Today the most common method of AM is called fused deposition modeling, which is essentially melting the tip of a metal wire, depositing the molten metal on the product, waiting for it to dry, and adding another layer of melted wire. Layer after layer, liquid metal or plastic or other material is added. For industrial use 3D printing is still mainly used for prototyping. That means that it has been used for the last thirty years by people like car manufacturers to acquire fast, easy and cheap prototypes for new products. These are, however, still expensive on a consumer scale.
A traditional prototype, even of a simple soda can, may cost hundreds of thousands of dollars; a 3D printed one will cost considerably less, but will still cost thousands of dollars. One of the most expensive requirements for additive manufacturing is the energy usage of the 3D printers, which consume very considerable amounts. But now AM is becoming capable of utilizing more and more base materials at less and less cost. It's already being used to create consumer jewelry and the like, and could become the standard way of manufacturing simple household goods.
The big question: just how sustainable is it?
“3D printing by its very nature is sustainable, because it builds from nothing, layer-by-layer, to build an object — you have no waste,” says Cathy Lewis, vice president of global marketing for 3D Systems, which has been developing the technology for industry for many years and recently debuted its first 3D printer aimed at home consumers. There are a lot of hopes for additive manufacturing starting to bubble. Besides the reason mentioned by in the above quote, there's also the possibilities for such a multi-functioning factory. Normally it is required that countless machines are used to turn raw materials into a final product, but additive manufacturing could change that. One 3D printer can manufacture almost anything.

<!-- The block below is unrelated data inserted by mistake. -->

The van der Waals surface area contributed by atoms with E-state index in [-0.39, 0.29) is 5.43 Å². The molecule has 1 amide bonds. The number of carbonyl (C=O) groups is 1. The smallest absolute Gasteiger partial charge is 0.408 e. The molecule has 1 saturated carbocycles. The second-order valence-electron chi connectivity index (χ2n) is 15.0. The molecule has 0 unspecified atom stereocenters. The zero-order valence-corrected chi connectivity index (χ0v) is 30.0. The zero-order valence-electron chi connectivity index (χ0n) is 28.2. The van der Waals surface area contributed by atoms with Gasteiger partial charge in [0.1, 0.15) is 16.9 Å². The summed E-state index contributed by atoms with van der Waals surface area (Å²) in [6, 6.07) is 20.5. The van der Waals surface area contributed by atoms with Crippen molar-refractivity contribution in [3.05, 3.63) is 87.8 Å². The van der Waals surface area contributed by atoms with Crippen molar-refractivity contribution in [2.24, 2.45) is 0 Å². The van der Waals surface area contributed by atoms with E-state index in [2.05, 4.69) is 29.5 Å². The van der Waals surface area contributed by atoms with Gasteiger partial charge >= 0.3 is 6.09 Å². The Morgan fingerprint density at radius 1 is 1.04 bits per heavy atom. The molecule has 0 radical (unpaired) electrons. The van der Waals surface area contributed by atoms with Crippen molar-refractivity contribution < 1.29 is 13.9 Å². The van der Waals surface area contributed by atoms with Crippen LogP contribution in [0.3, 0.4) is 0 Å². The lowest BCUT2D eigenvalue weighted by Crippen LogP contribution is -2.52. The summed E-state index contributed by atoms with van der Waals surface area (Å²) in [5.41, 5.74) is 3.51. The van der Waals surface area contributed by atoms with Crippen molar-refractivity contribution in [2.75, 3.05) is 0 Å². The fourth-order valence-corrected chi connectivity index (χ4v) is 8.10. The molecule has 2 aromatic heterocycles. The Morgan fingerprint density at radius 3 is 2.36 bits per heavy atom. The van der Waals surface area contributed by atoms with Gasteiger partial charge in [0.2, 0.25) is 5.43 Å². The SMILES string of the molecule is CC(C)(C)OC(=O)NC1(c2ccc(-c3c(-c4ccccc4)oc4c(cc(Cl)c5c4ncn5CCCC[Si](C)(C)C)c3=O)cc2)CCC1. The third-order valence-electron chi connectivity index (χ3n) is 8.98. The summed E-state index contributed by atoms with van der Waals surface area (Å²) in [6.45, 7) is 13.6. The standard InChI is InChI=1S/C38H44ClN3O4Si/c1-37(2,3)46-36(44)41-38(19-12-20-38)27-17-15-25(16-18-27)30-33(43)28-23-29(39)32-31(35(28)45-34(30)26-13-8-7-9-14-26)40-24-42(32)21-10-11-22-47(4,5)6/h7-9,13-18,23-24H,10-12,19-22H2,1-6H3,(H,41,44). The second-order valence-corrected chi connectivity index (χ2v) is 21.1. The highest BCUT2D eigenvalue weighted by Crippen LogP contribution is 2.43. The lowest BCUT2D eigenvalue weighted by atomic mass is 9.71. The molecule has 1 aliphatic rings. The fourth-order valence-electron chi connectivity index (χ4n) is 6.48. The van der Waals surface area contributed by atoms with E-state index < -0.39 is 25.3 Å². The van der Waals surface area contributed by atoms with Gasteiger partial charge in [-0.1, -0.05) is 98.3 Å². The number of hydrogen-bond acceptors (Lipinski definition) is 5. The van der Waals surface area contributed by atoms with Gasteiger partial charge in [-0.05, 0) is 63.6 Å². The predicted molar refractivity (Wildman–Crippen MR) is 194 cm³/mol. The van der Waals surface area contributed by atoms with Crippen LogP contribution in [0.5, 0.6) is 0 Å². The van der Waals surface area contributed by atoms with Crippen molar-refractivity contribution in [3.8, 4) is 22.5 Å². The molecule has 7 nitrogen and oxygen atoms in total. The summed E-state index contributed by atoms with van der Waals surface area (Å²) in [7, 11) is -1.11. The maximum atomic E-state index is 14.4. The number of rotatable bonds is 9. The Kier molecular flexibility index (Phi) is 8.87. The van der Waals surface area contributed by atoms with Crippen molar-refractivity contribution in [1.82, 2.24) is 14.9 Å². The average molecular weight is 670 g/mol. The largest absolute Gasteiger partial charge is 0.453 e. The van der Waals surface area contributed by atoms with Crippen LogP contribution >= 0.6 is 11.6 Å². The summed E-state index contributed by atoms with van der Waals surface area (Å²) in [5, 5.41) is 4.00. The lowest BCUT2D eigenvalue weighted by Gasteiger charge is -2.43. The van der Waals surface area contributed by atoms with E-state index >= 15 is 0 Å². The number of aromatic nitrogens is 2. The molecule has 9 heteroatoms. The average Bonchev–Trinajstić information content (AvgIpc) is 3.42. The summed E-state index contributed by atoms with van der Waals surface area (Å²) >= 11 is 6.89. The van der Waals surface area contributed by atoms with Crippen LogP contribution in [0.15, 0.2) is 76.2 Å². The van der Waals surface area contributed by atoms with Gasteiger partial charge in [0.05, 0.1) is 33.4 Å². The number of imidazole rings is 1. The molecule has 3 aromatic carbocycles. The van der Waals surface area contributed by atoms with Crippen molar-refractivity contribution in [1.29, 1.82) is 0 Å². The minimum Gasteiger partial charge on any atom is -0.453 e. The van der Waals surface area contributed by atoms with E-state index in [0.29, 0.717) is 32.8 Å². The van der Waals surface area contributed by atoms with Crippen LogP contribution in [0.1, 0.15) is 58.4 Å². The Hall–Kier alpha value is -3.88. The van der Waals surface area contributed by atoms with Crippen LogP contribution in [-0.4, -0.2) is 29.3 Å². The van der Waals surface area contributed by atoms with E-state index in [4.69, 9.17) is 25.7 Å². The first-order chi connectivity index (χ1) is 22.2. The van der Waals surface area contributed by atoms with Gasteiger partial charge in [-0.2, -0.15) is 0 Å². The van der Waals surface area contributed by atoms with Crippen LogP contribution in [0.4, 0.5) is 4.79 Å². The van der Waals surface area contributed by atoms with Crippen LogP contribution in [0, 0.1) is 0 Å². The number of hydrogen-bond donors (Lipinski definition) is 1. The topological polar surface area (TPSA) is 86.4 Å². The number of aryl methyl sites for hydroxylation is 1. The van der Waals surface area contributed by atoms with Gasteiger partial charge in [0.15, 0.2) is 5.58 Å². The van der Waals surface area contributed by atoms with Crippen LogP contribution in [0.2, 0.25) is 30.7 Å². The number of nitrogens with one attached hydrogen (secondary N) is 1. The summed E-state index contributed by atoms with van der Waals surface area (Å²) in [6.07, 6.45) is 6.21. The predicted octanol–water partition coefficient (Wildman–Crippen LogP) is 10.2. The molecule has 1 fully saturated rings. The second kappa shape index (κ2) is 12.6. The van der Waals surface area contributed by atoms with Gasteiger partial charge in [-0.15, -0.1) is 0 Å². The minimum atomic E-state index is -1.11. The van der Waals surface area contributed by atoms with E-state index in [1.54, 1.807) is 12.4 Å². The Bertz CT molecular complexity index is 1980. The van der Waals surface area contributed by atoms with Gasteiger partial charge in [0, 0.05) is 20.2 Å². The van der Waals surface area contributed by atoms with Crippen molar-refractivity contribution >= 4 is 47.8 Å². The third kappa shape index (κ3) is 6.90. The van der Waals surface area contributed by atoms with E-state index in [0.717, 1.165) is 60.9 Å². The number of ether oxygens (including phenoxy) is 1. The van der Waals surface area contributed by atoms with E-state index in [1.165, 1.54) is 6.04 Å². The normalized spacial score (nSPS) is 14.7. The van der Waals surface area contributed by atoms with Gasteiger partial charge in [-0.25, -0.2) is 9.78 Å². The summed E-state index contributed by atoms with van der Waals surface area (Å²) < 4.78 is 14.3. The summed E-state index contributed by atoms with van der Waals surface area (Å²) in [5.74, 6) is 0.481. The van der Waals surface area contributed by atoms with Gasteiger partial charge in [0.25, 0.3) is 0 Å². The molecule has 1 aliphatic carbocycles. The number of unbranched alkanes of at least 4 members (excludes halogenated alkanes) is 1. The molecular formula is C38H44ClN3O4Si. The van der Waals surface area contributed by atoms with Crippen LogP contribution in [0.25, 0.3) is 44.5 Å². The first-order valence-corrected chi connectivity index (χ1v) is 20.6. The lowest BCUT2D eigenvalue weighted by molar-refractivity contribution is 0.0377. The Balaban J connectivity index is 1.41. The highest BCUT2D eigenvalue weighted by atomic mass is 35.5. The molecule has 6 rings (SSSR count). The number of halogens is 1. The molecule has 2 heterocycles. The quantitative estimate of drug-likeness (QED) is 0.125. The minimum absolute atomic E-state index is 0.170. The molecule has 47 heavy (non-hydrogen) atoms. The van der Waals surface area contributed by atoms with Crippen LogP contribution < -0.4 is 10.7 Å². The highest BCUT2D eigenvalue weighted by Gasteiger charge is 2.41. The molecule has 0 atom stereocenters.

The possibility is that raw materials will be shipped from where they are mined or harvested and sent directly to whatever city with additive manufacture capabilities is in need of them. That is a great deal more sustainable than harvesting iron, shipping it to be refined into steel, and shipping that to different factories across the world only to have the final product be clunkilly shipped to stores.